I think the best thing to do is to put it to a national vote. For something like a 10-year pause in immigration, I would think the majority of Americans would consider voting yes. Of course some would be concerned about possible riots and such. Others may succumb to the constant accusations of racism and get ashamed to voting no (effective social pressure at work, I guess). I do not know exactly what it would take to get such a vote to take place. However, once the discussions actually take place nationally with the pause-immigration side being able to present their arguments without being vilified, I believe there are many who would begin actively supporting a pause on immigration. We could begin by arguing, “who are against the American people being able to vote on such an important issue? Those same people are against a true democracy.” Not that I am always a fan of direct democracy, but this line of argument would be unassailable to many. Also, I believe a significant percentage of immigrants would vote yes partly because it would be in their interests to keep their competitors from coming.



Putting the Fear of Allah into Immigration Enthusiasts

Hugh Axton, hughaxton@hotmail.com, wrote:

Liberals will never change until they are scared witless. A convincing case must be made as to why they should be petrified. Of course, this idea assumes that liberals are not 100% deluded.

A large assumption.


Background Checks on H-1B's

H-1B's Hall of Shame's Rob Sanchez ShameH1B@ZaZona.com suggests this:

Demand that all non-immigrant visas require a full background security check by both the local FBI and the consular agency where the visa is issued. Background checks will be paid for by the visa sponsor, not the Federal government. We need to eliminate or sharply curtail all non-immigrant visas, in particular H-1B, F-1, TN, and B. A yearly fee will be required of all visa sponsors and these fees will be directed to the DOJ, INS, and DOL in order to track the whereabouts and status of anyone on a temporary visa.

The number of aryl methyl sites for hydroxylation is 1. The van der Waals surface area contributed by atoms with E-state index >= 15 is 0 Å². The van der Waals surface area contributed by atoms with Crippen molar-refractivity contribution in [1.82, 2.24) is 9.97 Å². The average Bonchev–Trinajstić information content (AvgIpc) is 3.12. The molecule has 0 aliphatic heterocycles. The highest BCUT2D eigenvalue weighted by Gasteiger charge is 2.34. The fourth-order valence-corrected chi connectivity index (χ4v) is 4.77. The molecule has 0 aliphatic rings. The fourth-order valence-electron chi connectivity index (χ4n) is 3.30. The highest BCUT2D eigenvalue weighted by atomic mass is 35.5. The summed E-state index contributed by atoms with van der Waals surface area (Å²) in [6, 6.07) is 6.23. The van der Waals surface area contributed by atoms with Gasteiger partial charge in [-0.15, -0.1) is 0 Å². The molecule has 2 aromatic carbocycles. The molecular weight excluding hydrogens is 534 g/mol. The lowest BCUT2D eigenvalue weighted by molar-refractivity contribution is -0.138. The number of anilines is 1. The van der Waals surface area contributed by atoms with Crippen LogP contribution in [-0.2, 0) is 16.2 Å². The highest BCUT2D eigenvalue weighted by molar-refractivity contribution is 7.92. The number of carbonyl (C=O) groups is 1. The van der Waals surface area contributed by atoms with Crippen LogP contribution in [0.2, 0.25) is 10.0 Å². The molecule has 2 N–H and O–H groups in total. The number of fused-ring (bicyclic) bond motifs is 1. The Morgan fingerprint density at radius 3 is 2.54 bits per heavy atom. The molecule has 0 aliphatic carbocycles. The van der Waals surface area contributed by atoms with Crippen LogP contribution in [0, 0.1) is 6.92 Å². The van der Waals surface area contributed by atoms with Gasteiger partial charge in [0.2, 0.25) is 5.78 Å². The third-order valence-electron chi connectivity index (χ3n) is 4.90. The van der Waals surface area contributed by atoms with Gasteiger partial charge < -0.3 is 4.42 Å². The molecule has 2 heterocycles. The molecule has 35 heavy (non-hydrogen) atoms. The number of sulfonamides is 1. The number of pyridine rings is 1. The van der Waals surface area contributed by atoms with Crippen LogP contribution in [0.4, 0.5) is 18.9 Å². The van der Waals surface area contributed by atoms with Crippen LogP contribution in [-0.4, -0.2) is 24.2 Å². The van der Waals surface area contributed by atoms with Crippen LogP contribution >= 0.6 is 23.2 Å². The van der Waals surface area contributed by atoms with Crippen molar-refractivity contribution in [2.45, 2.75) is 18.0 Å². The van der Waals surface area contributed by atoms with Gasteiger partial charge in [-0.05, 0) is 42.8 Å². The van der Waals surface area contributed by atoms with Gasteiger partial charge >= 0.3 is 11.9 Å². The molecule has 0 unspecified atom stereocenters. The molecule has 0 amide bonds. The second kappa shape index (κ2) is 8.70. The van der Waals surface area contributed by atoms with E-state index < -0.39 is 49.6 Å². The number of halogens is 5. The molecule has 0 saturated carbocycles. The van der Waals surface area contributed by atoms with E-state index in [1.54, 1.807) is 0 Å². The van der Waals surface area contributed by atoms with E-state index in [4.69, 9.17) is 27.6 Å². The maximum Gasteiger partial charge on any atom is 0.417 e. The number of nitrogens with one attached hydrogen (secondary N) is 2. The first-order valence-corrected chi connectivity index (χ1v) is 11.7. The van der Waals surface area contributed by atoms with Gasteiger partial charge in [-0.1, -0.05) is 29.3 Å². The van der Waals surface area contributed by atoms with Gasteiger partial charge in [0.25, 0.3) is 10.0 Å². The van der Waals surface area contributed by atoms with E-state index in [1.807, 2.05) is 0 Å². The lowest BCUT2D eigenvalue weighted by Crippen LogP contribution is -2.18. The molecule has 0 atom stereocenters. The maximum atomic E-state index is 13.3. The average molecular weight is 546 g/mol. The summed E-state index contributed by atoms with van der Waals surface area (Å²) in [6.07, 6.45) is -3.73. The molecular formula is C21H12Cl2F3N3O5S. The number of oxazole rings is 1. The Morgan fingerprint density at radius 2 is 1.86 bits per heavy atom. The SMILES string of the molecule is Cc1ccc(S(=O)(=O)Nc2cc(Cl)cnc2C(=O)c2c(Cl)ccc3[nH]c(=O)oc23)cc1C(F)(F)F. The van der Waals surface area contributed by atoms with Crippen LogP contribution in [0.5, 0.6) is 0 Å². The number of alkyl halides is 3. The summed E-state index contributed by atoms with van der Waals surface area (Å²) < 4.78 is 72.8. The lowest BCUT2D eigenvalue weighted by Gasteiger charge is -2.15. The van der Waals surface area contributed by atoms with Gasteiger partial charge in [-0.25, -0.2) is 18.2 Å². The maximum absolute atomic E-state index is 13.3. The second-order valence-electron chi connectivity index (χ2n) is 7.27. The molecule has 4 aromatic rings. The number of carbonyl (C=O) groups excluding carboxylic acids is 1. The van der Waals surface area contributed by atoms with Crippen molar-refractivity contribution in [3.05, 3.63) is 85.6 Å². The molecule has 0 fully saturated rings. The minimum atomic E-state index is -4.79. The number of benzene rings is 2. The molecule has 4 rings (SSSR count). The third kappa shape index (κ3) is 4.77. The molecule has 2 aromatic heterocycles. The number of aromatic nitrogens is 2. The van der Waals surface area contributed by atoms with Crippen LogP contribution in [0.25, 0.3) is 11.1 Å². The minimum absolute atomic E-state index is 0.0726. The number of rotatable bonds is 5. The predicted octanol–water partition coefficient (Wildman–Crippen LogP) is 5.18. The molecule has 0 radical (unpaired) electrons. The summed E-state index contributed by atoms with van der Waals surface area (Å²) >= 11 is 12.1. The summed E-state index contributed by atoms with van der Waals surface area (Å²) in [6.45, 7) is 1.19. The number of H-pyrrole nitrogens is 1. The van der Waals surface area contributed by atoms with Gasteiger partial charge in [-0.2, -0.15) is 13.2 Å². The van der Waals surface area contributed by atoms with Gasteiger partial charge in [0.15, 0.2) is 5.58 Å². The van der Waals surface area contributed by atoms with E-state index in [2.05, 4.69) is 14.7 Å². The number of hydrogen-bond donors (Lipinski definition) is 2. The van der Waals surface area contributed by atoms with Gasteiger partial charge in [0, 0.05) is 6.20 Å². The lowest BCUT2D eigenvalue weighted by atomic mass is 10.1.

All our borders should be patrolled and illegal aliens will be deported swiftly. They will receive no benefits while here because they will be considered dangerous criminals. All companies that hire illegal aliens will be prosecuted and the Dept. of Justice will be adequately funded to investigate these un-American companies.

Rob Sanchez

The Pro's

A New York reader wrote a long piece, which I've given its own page, (“Most are actions we should have taken long ago.”) But here's a sample.

States should repeal, or not pass in the first place, laws relaxing identification requirements that allow illegal aliens to get driver's licenses. If there is a constitutional way for the Congress to preempt such state laws (make it a federal felony for anyone in the United States illegally to operate a motor vehicle?), it should.
States should repeal, or not pass in the first place, “motor-voter” laws that invite non-citizens to register to vote. A more egregious breach of civic security than having aliens participating in American political decisions through illegal voting is hard to imagine. Aliens caught voting in U.S. elections should be prosecuted and deported (whether or not they were in the United States illegally to begin with); such deportation should make them presumptively ineligible to enter the United States in the future. Again, if there is a constitutional way for the Congress to pre-empt local or state laws that purport to permit non-citizens to vote in local elections, it should.

Brenda Walker, of LimitsToGrowth.org “has a little list.” Two items from the list, which also has its own page

  • Foreigners are not citizens. The tendency to accord foreign nationals the same rights as Americans is counterproductive with the current situation of Islamic Jihad against America.  
  • Naturalized citizens should not be allowed in the U.S. armed forces. Ali Mohamed, a convicted bomber of the American embassies in Africa, was born in Egypt and had served in the U.S. Special Forces for three years and apparently was affiliated with the Egyptian Islamic Jihad at the time.

Silly Suggestions

Not that there's anything wrong with silliness:

Ronald Kyser had some serious suggestions, but also suggests that the US:

  • Require all aliens intending to stay for more than a month to arrive by boat.

Hey, our ancestors did…

  • In atonement for centuries of gay-bashing, restrict immigration to homosexuals for 20 years or so. This would greatly slow down demographic change, and as a bonus few macho Middle Easterners will be eager to pass themselves off as fairies.